By Christie R. House
At a dinner last night (April 26) hosted by the Native American Comprehensive plan, more than 50 people gathered from about 20 different tribal groups. Marcus Briggs-Cloud, a member of the Maskoke Nation, son of the Wind Clan and grandson of the Bird Clan, was acknowledged for his role in the opening worship ceremony at General Conference 2012. Briggs-Cloud then led them in the singing of several hymns. They sang "Amazing Grace" in seven different languages. The Lumbee group from North Carolina started the singing in English because most of their mother tongue has been lost. Kiowa, Choctaw, Klinket, Comanche, Creek, Padawatomi, and Cherokee, followed in turn.
Dr. Henrietta Mann (Cheyenne), co-author with Anita Phillips (Cherokee) of On This Spirit Walk, a study guide given to every delegate attending this conference, spoke of the difficulty in getting through some of the sections of the book. She named the tragic events at Sand Creek and Washita River, and the denominationally run "Christian" boarding schools that removed children from their homes and sent them where only English was spoken and only non-indigenous culture, tradition, and subjects were taught. "Eventually," said Dr. Mann, "the Federal Government decided it was cheaper to 'educate' the Indian than to continue fighting the Indian wars."
The loss began to penetrate my being as I listened to their stories of grief—at the hands of the government, at the hands of US settlers, many of whom were recent immigrants to this land, and at the hands of a Methodist preacher. I could feel the anguish in the room, and somehow in the presence of so many first peoples grieving together for their shared history, I knew that the history of my people was also part of this shared story. It is God's will that we should share the grief of this history together.
At that moment, the Act of Repentance became real for me. It is not about being defensive because I, personally, feel guilt about the sins of my ancestors. There is no defense for the sins of my ancestors. This is about members of the body of Christ taking corporate responsibility. The acts perpetrated by the colonizing settlers were unforgivable, yet in God's grace, they might yet be forgiven—but not without cost to their descendants. The wounds, still felt in the form of deep loss in many ways by the first peoples, by the grace of God, may yet heal, but not without this and many more acts of repentance.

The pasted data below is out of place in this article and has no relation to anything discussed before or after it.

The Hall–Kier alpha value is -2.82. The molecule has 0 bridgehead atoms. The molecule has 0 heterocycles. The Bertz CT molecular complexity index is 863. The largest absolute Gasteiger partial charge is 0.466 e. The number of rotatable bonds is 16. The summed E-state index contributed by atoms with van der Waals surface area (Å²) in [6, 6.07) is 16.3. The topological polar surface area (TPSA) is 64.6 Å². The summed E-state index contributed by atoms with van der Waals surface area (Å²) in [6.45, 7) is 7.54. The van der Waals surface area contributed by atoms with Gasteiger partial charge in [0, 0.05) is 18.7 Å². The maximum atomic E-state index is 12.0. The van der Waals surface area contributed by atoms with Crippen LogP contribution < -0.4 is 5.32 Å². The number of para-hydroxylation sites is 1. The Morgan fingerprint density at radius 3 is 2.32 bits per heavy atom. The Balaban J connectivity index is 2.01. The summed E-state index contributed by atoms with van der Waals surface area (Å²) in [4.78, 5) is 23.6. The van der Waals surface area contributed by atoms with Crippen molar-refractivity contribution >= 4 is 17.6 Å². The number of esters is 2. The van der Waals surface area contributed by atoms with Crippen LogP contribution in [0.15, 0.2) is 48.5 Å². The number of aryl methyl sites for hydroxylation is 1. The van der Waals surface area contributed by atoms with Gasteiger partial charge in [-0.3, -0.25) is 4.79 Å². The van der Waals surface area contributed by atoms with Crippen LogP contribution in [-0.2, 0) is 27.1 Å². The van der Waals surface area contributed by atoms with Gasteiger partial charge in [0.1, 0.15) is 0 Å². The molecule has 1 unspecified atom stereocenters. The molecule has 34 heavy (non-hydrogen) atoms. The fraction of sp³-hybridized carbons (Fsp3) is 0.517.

Skyler Corbett, a member of the Klameth nation from Oregon, helped me to see what those acts might be. First, Native Americans are storytellers. We must listen to the stories of our sisters and brothers. We may have read about the stories, or heard about them, or we may have generally blocked out those stories as past occurrences. One act of repentance is to listen to the stories of indigenous people, and to receive the stories from their point of view, even when those stories express pain and loss.
Secondly, we must have a ceremony. We, all the descendants, must feel the grief and loss expressed in those stories together. And then we need to cry together. "Tears," said Corbett, "cleanse the soul." And then we can begin.
Other acts of repentance may follow: seeking to understand and acknowledge that the way Christ touches the spirit of Native Americans may not be the same way that we of other cultures experience Christ. Being Christian in any culture means that Christ, as revealed in the Bible, has struck a chord that resonates within, and not in spite of, the cultures and communities that God has formed and birthed people into.
Another act of repentance requires acknowledgment that, because of past wrongs, the scales have not been weighted in favor of Native American peoples today. The church needs to support Native Americans in their ministry. This does not mean, in any way, that non-indigenous folks should send missionaries, define programs, or provide funding that has strings tied to it defining how and where it can be used. We must trust in our fellow United Methodists. They know best how to answer the call of Christ and to spread his love in their communities. Once the church's trust in its Native American members is sincere and open, God may move their spirits, in turn, to trust in the church.